THE story of how a Canadian airman was shot down over Berlin will be centre stage tomorrow at the annual act of remembrance for the 1,266 fliers who died operating from a North East airfield during the Second World War.

It will be an international commemoration as top brass from the Canadian squadron which was based at RAF Middleton St George return to pay their tributes for the first time since the pandemic struck.

The event, to which everyone is invited, is held each year close to June 13, which was the date in 1944 on which Pilot Officer Andrew Mynarski won a posthumous Victoria Cross for his valiant efforts to save a crew member trapped in a stricken Lancaster bomber.

But thoughts will also be with for Hank Bullis, whose son, who is now a colonel in his father’s old squadron, will scatter his ashes on the airfield where he served until he was captured.

Darlington and Stockton Times: Hank Bullis, when he served at Middleton St George during the war

Hank (above) was born in Ontario in 1918, and came to Britain with the Royal Canadian Air Force in 1941 as a fighter pilot.

“As a fighter pilot, you’re all alone in an aircraft with one engine and you depended on shooting your targets with your guns,” he said shortly before his death in 2016 as he explained why he switched from the one-man planes and became a bomber pilot. “You had a seven-man crew, four engine aircraft and you carried up to two tons of explosives. And you were dependent on your bomb aimer who did the spotting and directed you to turn left or right.”

After completing 13 successful bombing missions, on January 20, 1944, he was shot down over Berlin.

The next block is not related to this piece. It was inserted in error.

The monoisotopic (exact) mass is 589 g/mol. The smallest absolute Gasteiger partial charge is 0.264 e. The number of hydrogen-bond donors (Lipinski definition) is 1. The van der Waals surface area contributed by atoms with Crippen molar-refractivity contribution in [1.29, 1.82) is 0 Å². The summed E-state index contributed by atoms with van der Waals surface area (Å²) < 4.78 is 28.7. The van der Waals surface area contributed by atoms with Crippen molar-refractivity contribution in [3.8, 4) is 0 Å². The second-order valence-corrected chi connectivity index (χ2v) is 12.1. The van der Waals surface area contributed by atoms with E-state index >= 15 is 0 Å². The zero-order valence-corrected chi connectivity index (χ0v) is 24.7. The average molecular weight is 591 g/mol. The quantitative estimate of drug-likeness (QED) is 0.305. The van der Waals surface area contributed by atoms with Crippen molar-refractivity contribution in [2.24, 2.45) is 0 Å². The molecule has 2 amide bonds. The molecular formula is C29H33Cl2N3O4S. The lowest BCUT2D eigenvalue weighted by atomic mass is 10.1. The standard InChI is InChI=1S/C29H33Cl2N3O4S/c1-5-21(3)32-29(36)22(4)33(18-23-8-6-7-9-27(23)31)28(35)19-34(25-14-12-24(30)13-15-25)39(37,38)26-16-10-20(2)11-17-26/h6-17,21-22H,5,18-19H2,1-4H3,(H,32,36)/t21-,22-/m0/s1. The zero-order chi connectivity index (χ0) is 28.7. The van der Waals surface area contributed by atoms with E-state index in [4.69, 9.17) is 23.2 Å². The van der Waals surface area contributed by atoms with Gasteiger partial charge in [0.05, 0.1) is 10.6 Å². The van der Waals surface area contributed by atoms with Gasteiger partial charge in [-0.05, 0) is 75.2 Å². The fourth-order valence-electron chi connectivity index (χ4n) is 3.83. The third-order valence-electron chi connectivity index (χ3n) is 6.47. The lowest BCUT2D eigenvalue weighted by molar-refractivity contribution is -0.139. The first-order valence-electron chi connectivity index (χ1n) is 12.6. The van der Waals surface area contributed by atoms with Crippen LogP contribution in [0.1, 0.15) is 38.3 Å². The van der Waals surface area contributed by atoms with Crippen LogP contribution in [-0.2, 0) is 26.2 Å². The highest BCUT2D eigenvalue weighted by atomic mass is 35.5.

“My plane was shot at by at least two different aircraft, both Messerschmitt 109s, as well as ground-based fire,” he said. “My aircraft was on fire and then blew up, but I can’t remember whether I opened the parachute or whether it blew open.

“I was hiding out in a farmer’s barn when his dogs found me, and the farmer gave me up.”

He ended up in Stalag Luft III, in Poland, which was the camp where the film The Great Escape, was based.

“It was cold in the winter, and we were always hungry,” he said. “In January 1945, the Germans started us on the Great Death March in order to keep us away from the Allies. They kept moving us westward to stop the Russians from liberating us, but eventually the British Army picked us up.”


Darlington and Stockton Times: Remembrance service at Teesside Airport War Memorial Picture: SARAH CALDECOTTLast year's ceremony beneath the Mynarski memorial at Teesside Airport

Geoff Hill, of the Middleton St George Memorial Association which organizes the event, said: “It will be very poignant with his son scattering the ashes, and his story helps us make that direction connection to all those young people who did such extraordinary things from this airfield 80 years ago.”

The event is due to be attended by MPs, mayors and dignitaries, including the commanding officer from RAF Leeming, and the commanding officer of RCAF’s 419 Squadron, in which Mynarski and Hank Bullis served.

Last year’s memorial was attended by 100-year-old Norman Bell, from Liverpool, who was making his first return to the airfield where he was a mechanic during the war. Mr Bell, the oldest known RAF Middleton St George survivor, was this year going to fly to his former base in Scotland and then back down to Teesside Airport to attend the service but, sadly, in the last week it has been decided he is not well enough.

People should gather at 10.15am at the Mynarski statue at the old St George hotel – once the officers’ mess – for the service.

Darlington and Stockton Times: